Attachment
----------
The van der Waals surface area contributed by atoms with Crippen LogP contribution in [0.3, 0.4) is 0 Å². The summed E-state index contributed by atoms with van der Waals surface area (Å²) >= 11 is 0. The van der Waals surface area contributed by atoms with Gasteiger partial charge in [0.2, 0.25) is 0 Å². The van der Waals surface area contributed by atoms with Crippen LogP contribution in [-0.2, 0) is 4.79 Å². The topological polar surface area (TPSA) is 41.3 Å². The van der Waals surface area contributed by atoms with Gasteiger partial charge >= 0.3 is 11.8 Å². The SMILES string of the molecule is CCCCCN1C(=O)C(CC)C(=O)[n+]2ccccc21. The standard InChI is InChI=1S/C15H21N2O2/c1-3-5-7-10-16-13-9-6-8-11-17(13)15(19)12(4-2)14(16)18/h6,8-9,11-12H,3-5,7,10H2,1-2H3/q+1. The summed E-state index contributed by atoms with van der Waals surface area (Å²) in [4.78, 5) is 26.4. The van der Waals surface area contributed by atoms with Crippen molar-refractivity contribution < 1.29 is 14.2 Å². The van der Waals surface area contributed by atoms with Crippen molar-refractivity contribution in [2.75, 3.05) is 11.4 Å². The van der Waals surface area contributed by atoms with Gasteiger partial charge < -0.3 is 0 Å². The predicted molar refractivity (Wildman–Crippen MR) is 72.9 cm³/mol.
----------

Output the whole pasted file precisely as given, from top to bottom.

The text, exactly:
The van der Waals surface area contributed by atoms with Crippen LogP contribution in [0.3, 0.4) is 0 Å². The summed E-state index contributed by atoms with van der Waals surface area (Å²) >= 11 is 0. The van der Waals surface area contributed by atoms with Gasteiger partial charge in [0.2, 0.25) is 0 Å². The van der Waals surface area contributed by atoms with Crippen LogP contribution in [-0.2, 0) is 4.79 Å². The topological polar surface area (TPSA) is 41.3 Å². The van der Waals surface area contributed by atoms with Gasteiger partial charge >= 0.3 is 11.8 Å². The SMILES string of the molecule is CCCCCN1C(=O)C(CC)C(=O)[n+]2ccccc21. The standard InChI is InChI=1S/C15H21N2O2/c1-3-5-7-10-16-13-9-6-8-11-17(13)15(19)12(4-2)14(16)18/h6,8-9,11-12H,3-5,7,10H2,1-2H3/q+1. The summed E-state index contributed by atoms with van der Waals surface area (Å²) in [4.78, 5) is 26.4. The van der Waals surface area contributed by atoms with Crippen molar-refractivity contribution < 1.29 is 14.2 Å². The van der Waals surface area contributed by atoms with Crippen molar-refractivity contribution in [2.75, 3.05) is 11.4 Å². The van der Waals surface area contributed by atoms with Gasteiger partial charge < -0.3 is 0 Å². The predicted molar refractivity (Wildman–Crippen MR) is 72.9 cm³/mol.